Editor’s Letter – 5/1/19
Last Wednesday, my workday began with a demonstration at the Oklahoma State Capitol and ended with a bottom-shelf beer tasting at Langdon Publishing headquarters here in Tulsa.
I was out the door of my Riverview duplex at 8 a.m. to report on the Rally to Expand Coverage in OKC. Then, after a quick stop at the McDonald’s on eastbound I-44, I met with our design and editorial staff to determine the best fizzy-yellow “backpack beers” less than $3-per-24 oz.
This, I think, says a lot about our project here at TTV. We try to strike a fine balance between business and pleasure, and we’ve got both in spades this time around.
First, business: 600,000 of us don’t have health insurance. That’s a crisis, folks. And until we win a moral community of single-payer universal healthcare—no premiums, no deductibles, no insurance companies—we must increase coverage for our most vulnerable neighbors however we can. Too many live on the razor’s edge between poverty and a bad diagnosis. We need Medicaid expansion now.
You’ll also find coverage of the recent cuts at the University of Tulsa. First, Barry Friedman talks to “some disgruntled faculty” about the 40% reduction in degree and certification programs. Then Fraser Kastner looks at how this “reimagining” will affect graduate students and studies. TU is a private university, but its place in our community gives everyone a stake in its future.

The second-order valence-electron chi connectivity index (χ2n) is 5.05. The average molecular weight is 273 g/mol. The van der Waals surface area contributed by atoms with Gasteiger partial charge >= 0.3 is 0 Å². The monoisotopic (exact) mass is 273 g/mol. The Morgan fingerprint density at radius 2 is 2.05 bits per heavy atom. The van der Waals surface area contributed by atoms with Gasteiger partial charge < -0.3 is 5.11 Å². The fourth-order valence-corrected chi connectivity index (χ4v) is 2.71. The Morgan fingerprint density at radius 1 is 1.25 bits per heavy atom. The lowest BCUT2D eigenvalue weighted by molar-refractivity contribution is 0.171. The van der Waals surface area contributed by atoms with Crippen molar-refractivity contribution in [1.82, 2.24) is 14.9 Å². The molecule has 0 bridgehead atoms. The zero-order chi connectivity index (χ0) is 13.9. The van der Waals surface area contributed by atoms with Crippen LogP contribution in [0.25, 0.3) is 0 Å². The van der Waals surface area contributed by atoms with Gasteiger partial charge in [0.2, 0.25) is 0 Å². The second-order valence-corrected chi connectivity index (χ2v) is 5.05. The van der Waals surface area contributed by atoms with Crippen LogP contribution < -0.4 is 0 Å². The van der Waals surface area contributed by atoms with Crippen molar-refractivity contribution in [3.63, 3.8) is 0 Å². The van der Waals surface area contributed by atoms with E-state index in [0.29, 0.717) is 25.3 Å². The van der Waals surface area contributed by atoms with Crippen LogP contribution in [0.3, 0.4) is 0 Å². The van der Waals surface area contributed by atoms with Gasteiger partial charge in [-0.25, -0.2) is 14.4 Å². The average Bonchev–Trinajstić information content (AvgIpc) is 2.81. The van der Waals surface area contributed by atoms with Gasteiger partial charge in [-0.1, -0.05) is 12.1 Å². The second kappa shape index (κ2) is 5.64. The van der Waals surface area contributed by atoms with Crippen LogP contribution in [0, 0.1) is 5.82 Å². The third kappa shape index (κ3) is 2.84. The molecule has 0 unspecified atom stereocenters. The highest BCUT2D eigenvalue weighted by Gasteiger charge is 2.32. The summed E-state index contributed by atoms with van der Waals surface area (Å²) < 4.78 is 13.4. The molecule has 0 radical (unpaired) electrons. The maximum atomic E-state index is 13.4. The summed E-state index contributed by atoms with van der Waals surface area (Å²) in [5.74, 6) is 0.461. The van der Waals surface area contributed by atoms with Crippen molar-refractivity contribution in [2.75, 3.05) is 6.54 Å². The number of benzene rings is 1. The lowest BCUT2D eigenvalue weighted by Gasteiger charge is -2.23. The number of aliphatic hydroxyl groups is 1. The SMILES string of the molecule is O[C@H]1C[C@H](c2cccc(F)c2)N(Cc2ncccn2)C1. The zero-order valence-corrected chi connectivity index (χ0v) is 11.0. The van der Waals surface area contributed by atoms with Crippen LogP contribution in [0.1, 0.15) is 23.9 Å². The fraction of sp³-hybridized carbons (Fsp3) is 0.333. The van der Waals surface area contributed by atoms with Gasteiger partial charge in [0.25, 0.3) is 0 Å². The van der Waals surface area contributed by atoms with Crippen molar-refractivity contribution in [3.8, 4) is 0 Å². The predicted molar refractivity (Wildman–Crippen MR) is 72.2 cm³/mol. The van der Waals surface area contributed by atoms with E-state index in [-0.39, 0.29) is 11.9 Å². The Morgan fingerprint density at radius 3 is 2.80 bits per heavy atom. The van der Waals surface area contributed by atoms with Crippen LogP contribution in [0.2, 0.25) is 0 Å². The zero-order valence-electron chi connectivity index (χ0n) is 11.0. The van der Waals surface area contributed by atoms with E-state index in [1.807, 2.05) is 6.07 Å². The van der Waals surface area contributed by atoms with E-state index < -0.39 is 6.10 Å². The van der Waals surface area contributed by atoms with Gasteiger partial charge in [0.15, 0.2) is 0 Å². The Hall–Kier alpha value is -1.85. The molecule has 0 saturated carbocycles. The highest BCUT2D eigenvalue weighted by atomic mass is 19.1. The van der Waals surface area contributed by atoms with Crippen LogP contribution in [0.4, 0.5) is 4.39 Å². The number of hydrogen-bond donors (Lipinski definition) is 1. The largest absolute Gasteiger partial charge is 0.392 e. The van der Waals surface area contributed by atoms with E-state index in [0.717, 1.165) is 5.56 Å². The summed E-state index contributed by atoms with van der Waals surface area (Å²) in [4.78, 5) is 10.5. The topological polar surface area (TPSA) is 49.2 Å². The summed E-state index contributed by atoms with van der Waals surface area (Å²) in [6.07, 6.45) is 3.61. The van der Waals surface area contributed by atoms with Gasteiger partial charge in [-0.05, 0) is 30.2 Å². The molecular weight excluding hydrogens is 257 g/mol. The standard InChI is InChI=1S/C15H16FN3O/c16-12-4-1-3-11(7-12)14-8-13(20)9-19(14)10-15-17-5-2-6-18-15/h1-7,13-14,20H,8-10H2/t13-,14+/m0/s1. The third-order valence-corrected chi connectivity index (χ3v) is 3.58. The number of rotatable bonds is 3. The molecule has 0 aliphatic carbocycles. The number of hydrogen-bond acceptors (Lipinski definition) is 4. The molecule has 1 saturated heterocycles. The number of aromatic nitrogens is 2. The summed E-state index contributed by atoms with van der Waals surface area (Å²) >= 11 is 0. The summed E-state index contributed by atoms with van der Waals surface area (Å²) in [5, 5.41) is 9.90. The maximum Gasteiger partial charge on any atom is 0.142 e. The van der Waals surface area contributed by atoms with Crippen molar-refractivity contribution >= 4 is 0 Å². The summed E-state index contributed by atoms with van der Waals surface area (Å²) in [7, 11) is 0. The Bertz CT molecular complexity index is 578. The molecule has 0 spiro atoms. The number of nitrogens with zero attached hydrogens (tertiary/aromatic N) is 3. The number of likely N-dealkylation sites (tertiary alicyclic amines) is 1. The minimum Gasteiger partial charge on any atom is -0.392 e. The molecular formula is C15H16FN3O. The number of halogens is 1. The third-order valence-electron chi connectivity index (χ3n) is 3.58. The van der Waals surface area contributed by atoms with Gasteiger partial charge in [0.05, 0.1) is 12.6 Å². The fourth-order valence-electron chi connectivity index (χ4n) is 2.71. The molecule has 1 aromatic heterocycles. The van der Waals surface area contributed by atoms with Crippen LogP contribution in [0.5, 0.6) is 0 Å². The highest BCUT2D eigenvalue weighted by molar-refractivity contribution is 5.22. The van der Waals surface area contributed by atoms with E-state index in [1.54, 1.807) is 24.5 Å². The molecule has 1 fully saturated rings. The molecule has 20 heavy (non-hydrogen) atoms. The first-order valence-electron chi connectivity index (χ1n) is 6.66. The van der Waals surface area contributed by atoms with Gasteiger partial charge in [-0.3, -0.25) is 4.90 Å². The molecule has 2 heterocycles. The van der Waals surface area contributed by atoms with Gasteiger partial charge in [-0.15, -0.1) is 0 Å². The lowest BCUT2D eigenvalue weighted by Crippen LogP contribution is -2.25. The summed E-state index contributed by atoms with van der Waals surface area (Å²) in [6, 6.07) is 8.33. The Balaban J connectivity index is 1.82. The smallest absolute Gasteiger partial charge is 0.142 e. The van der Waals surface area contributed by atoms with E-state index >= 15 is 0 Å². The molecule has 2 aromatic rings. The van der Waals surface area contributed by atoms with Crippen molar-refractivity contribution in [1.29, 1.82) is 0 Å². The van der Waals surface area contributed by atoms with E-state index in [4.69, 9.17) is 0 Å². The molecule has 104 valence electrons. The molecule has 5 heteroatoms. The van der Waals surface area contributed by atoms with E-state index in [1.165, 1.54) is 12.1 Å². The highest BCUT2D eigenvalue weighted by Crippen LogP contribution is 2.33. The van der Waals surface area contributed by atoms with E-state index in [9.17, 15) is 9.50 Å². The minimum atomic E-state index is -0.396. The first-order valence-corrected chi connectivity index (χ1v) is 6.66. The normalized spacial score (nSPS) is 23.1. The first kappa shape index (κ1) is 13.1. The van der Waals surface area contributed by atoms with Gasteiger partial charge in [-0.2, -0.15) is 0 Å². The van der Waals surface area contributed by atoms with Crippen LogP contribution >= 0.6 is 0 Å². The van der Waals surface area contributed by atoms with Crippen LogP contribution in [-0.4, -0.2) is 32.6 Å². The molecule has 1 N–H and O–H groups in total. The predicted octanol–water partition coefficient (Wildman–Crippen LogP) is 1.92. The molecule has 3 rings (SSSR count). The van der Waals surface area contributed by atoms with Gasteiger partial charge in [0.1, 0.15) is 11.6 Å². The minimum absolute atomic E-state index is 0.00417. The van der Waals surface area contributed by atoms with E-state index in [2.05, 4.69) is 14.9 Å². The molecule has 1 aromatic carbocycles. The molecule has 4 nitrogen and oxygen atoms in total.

Elsewhere, we’ve got the case for robust public higher-education funding from OK Policy alongside Matt Carney’s interview with Eric Blanc, author of Red State Revolt: The Teachers’ Strike Wave and Working-Class Politics—a valuable reminder we’re all in this together, and we can win the future we want.
Finally, pleasure: Check out Mary Noble’s story about local podcast, Digital Intercourse. Hosts Tom King and Lauren Turner talk about sex and relationships, kink and connection. We’ve also got Cassidy McCants’ Q&A with literary superstar Tommy Orange; and Alicia Chesser Atkins looks at the life and legacy of Bette Howland, “a case study for the movement of honoring women writers whose work has been erased.”
I won’t spoil the cheap-beer taste test for you—a scandalous result—nor will I spoil Avengers: Endgame, which I have not seen and will never see. Spoilers abound in Alexandra Robinson’s micro-essay about Mean Girls, a personal favorite turning 15 this year, which you should catch at Circle Cinema on May 10.
Do not miss Lyndsay Knecht’s stunning profile of Lucia Lucas, who will make history in her main stage U.S. debut in Tulsa Opera’s Don Giovanni on May 3. You’ll love Lucia, and Lyndsay’s prose, and the stunning photography by Valerie Wei-Haas.
I’m honored to share it all with you—business, pleasure, and everything in between.